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Cherokee Nation revitalizes metalsmith tradition through community classes By Lindsey Morehead

oneh Chuleewah is a second-generation Cherokee metalsmith. His father operated a small jewelry business out of his home in Pryor, Okla. and passed the trade on to his son. Today, Chuleewah is one of the nation’s last re- maining jewelry artisans. As the instructor of a new metalsmith program at the Cherokee Arts Center in Tahlequah, Okla., Chuleewah hopes to help restore what was thought to be a lost art. “Our elders are passing on and as they go, there’s no one to replace them,” says Chuleewah. “Now there are people calling every day wanting to know more about the classes.”


“Southeastern designs are totally different than Southwestern and that’s one of the big reasons why we wanted to get the jewelry program going,” says Chuleewah. “We have all of our Cherokee gift shops in the casinos and they’re fi lled with Southwestern jewelry because that’s what’s available.” Class participant Carl Ferguson, who works in the oil and gas industry, says he hopes to begin creating jewelry full time.

The metalsmith classes, open to members of the Cherokee Nation and the general public, are offered in six-week sessions throughout the year. The cur- rent session runs through Dec. 12.

“The first classes were developed through the (Cherokee Nation’s) work program to train people with a new skill that were having a hard time fi nding jobs in the marketplace,” says Chuleewah. “That’s how it was started. Then a lot of people in the com- munity began expressing interest.”

The metalsmith program is part of an overall push to preserve the Cherokee arts. Donna Tinnin, Cherokee community tourism specialist, says the tribe recently renovated a downtown Tahlequah building in the Lake Region Electric Cooperative service area to house its budding arts program. The center will help restore a number of threatened na- tive arts, including loom weaving. Only four Chero- kee loom weavers remain, says Tinnin. “In the commerce department, we discovered the ‘artists as entrepreneurs’ business sector was miss- ing,” says Tinnin. “We have tons of wonderful Cher- okee artists, but we realized we needed to support them more.”

The Cherokee Nation now offers a loan fund program to help select class participants purchase needed materials and equipment. A professional development program teaches business planning. “Self-suffi ciency is being built here,” says Chuleewah. “We want to promote our own designs because we have our own identity. This could be a large source of income in the Cherokee Nation.”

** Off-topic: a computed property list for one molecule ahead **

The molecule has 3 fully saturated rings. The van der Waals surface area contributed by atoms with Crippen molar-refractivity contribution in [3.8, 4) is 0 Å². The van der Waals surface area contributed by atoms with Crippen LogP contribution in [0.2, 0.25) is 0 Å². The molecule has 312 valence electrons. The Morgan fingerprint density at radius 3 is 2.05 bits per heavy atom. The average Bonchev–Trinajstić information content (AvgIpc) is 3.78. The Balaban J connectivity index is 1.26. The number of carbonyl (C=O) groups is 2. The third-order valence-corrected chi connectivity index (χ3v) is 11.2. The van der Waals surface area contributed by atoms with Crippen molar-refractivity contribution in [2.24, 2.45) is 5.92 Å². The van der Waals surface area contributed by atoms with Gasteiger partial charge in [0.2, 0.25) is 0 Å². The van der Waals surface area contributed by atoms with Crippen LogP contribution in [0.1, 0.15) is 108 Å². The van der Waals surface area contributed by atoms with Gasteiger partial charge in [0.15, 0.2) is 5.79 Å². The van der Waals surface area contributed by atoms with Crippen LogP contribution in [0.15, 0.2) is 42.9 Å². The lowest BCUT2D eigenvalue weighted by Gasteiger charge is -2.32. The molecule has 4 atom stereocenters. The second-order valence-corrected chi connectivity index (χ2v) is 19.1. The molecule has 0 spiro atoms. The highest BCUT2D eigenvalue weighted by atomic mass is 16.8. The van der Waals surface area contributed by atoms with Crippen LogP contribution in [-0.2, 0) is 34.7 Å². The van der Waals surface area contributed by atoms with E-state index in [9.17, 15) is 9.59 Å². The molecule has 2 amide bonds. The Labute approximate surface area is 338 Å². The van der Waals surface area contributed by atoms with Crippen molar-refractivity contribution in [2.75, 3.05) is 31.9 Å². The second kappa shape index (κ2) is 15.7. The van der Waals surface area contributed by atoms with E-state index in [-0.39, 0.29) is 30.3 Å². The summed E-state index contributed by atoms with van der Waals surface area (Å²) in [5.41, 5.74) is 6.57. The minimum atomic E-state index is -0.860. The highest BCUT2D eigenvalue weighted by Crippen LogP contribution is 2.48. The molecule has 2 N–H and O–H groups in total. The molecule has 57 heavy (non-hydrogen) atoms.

Tinnin adds, “Once they’ve taken the classes, learned the business and entrepreneurial skills and perfected their craft, hopefully they’ll move out onto Main Street or back into their own communities and start their own galleries or studios.”

Southeastern-style jewelry, made primarily us- ing copper and whelk shells, is largely overshad- owed by the more recognizable turquoise and silver of the Southwest.

Handcrafted copper South- eastern-style bracelet. Photo Courtesy Toneh Chuleewah

NOVEMBER 2011 25

“I think there’s a big market for it,” says Fergu- son. “We have had people coming down here look- ing for it in the casinos, begging for it to be in the gift shops. There’s no one doing it, so the door is wide open.”

Ferguson began taking classes in April. With some additional instruction, he says he plans to begin sell- ing his wares along the eastern seaboard. “I just happened onto these classes and decided this was something I really enjoy,” he says. “I’m 64, so I may be too old to be doing this, but I’m going to try.”

The program also aims to develop the Tahlequah area as an arts destination. “There’s so much art around here, yet it hasn’t been developed,” says Chuleewah. “You have your big places, like Santa Fe, (N.M.). The art market is huge out there and you have a lot of money fl oating around, so our artists here tend to gravitate there. We want to develop the market here so people don’t have to move away to make a living.” Tinnin says her offi ce is working to educate the public on Southeastern tribal designs and culture. “People come to town and say, ‘Where are the

tepees? Tahlequah

You don’t have dreamcatchers?’” says Tinnin. “Well, that’s not ours and neither is the silver and turquoise jewelry. We’re not Plains Indians; we’re not Southwestern Indians; we’re Southeastern In- dians.”

Chuleewah says he believes there’s a market today for Southeastern-style jewelry, which is largely geo- metric in design.

“In interpreting the old designs, there’s a lot that we could fi nd in modern styling,” he says. “People wouldn’t even realize these designs are 100-plus years old. As with all the Indian tribes, a lot of the patterns tend to center around spirituality.” Soon, he says he hopes to see his students’ work featured in local gift shops.

“Instead of outsourcing to someone who doesn’t know anything about anybody here, and doesn’t really care, these pieces are made by Cherokees for Cherokees,” says Chuleewah. “It’s people in the community who have come together to give some- thing to our elders and to recognize them for what they’ve done.”

It honors people like his father who taught him the trade.

“I’m proud to be a part of this,” says Chuleewah. “We’re keeping the tradition alive.” OL

How to Learn the Tricks of the Trade:

WHAT: Cherokee Arts Center silversmith class WHEN: Mondays at 7 p.m. until December 12 WHERE: 212 S. Water St. in Tahlequah DETAILS: Classes are $40 each MORE INFO: 918-453-5536

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